Posted Feb 6th 2013 3:59PM
Recent news about the price cuts on the Ford Focus EV and Nissan Leaf are proof positive that despite all their eco-goodness, pure electrics as well as plug-in hybrids remain a tough sell to the North American mass market.
There's no doubt automakers are committed to electrifying an increasing portion of their product offerings. The problem is that no one needs to buy an EV or plug-in hybrid. But with American CAFE standards doubling to 54.5 miles per gallon (4.3 L/100km) by 2025 and California's mandate that major manufacturers sell zero-emission vehicles as a percentage of their overall fleets (a measure also adopted by 13 other US states), carmakers have to sell EVs and plug-in hybrids to avoid costly penalties or face caps on the number of vehicles they are allowed to sell.
While there is much back-and-forth on the pros and cons of owning an EV or plug-in hybrid, from the costs versus payback in higher fuel economy, political squabbles over tax incentives and the like, perhaps the most basic obstacle to EV or plug-in ownership may be the simple fact that you have the plug the damn thing in.
The most basic obstacle to EV or plug-in ownership may be the simple fact that you have the plug the damn thing in.
Granted, the industry has done much with standardized plugs and quick charge systems to make recharging these vehicles as painless as possible. Still, the difference is that with a conventional vehicle you only have to worry about refueling once a week or so. When you get home, you park the car and that's it. Even if you're coming home and the low fuel light comes on, you don't necessarily have to stop at a corner gas station if you are tired and just want to get home – you can easily fill up the next morning on your way into work.
For good or ill, one of the hallmarks of North American culture is that we prize convenience. Most drivers view their cars as transportation appliances designed to get them to their destinations with minimal muss and fuss. So, if there is an alternative that is less expensive, trouble free and gets decent mileage, there is little incentive to opt for a car that costs more, comes with range anxiety and needs to be plugged in every night.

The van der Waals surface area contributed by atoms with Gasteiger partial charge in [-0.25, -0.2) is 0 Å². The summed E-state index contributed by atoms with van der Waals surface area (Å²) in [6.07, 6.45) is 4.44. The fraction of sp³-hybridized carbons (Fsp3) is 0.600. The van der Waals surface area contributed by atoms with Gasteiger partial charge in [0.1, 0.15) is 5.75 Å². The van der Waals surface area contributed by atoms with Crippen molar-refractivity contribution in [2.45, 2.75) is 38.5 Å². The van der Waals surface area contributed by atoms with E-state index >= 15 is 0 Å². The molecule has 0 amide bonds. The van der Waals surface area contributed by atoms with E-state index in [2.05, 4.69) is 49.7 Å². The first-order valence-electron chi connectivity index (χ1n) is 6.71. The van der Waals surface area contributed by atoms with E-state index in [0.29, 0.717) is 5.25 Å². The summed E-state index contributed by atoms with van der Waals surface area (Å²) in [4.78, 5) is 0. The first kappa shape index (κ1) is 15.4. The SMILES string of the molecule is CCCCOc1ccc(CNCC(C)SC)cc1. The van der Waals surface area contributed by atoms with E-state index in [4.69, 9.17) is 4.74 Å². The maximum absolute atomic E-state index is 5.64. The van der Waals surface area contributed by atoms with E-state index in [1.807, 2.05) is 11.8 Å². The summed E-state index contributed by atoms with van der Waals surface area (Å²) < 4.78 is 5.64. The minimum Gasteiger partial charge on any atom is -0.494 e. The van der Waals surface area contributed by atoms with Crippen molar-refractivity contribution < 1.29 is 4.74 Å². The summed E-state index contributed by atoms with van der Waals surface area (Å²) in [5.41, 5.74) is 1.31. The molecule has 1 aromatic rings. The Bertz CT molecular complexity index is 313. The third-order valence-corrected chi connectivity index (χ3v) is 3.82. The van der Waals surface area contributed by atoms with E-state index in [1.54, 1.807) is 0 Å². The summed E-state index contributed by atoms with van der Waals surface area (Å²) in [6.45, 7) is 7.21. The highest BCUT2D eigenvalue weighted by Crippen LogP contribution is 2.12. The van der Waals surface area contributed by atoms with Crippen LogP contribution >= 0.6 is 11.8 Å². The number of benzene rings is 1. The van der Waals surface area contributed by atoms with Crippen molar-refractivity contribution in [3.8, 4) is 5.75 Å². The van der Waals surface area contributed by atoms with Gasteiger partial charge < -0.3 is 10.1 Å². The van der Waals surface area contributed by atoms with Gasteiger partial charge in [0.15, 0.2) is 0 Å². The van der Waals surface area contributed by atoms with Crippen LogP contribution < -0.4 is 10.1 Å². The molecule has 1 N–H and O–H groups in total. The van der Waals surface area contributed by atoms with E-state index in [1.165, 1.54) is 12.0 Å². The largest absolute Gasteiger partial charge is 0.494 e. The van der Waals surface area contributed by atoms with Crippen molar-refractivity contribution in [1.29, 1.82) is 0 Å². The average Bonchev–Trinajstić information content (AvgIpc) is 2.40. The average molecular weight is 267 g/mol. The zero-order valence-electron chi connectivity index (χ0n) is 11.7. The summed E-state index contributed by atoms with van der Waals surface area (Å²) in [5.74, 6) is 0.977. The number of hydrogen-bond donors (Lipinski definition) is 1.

One of the hallmarks of North American culture is that we prize convenience.
While there are some advantages to having your refueling/recharging station in your home and quick chargers may make topping off your battery as easy as refilling the tank, the range limitations of most EVs still entails more trips to the plug than the pump. Only Tesla offers the promise of range that just about equals a tank of gas in conventional cars, but that particular model starts at $85,900, and it still takes longer to reenergize than its gasoline equivalent. It may be some time before that sort of enabling technology becomes cost effective enough to be used in cars that can compete with the average gasoline-powered family car, which is somewhere in the neighborhood of $30-40k, or less than half the cost of the range-enhanced Tesla.
So until that happens, perhaps the single biggest advancement that can be made in the short term would be for EVs and plug-in hybrids to go wireless. Last fall, a company called Evatran announced that beginning this April, SPX Service Solutions would begin installing its Plugless Power inductive charging stations for Leaf and Volt owners. The setups, which cost between US$3,500 and US$4,000, very well could open the door to virtually hands-free recharging.
The biggest advancement that can be made in the short term would be for EVs and plug-in hybrids to go wireless.
If the price of inductive charging comes down, the increase in the convenience factor may just give EVs and plug-in hybrids a much-needed boost in popularity.